Carolyn grew up in Alabama at the height of the Civil Rights Movement. Her father was a lawyer who smelled like Doublemint gum and cigarettes and looked like Gregory Peck in “To Kill a Mockingbird”. In fact, he had been close friends with Harper Lee since their days together at the University of Alabama. Carolyn’s mother played bridge on Tuesdays and Fridays and the rest of the week she worked tirelessly organizing ways to smuggle black market goods into the former Soviet Union so “refuseniks” could buy visas out of the country.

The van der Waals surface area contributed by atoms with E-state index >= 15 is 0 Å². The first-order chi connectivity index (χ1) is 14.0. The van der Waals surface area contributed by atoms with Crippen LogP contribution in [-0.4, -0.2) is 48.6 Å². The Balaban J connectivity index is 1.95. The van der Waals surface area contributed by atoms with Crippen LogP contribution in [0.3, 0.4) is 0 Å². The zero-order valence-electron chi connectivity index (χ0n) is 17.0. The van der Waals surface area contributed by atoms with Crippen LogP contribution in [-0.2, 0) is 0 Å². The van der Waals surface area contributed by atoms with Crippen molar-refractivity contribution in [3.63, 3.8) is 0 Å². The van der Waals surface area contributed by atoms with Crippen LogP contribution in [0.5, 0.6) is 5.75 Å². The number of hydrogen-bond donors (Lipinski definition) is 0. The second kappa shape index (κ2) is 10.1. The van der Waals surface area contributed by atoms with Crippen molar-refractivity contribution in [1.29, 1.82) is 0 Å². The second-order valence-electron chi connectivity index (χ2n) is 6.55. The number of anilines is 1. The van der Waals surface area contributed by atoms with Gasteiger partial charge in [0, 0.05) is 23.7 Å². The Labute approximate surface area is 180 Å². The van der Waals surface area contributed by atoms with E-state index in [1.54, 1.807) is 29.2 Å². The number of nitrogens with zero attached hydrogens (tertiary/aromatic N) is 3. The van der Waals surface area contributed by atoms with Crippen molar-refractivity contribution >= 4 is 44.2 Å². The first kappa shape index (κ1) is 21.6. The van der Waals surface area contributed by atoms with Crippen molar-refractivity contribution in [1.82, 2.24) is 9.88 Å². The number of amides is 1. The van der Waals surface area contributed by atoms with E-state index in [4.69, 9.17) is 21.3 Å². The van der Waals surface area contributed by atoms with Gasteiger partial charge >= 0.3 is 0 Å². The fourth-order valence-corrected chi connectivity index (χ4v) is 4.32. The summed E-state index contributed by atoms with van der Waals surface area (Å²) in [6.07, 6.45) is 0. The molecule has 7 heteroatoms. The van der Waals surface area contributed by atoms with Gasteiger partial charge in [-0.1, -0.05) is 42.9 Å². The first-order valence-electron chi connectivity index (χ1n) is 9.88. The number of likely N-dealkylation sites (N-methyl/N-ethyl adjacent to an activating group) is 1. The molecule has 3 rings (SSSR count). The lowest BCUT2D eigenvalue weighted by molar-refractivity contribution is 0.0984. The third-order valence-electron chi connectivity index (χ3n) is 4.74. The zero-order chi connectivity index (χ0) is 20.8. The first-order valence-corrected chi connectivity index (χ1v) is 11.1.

Growing up among the sweltering romanticism of the deep south; the historical changes in black America; and the international intrigue of Soviet politics and peoples whose lives could depend on a new pair of Levi jeans, Carolyn developed a passionate curiosity about people and the world....the things that made us different but, most importantly, the emotions that made us the same. She is a self described voyeur and recalls evenings riding in the back of the family Buick and looking into windows of people living their lives. People framed in golden lit rectangles surrounded by indigo just before the sky went black..... fleeting snapshots of strangers whose lives she longed to know more about. She remembers hot summer days under a fan on the porch pouring over old copies of National Geographic....longing to know these people and the places they lived. Many years later Carolyn would (and still does) travel extensively in Africa, Europe, Southeast Asia and Australia. The people who once were only images framed within the pages of a magazine became real...became part of her life. It was only natural that Carolyn would eventually use a camera to frame moments of people’s lives just as she had always done. She documents the emotions and actions that make us individuals but also connect us to the rest of humanity.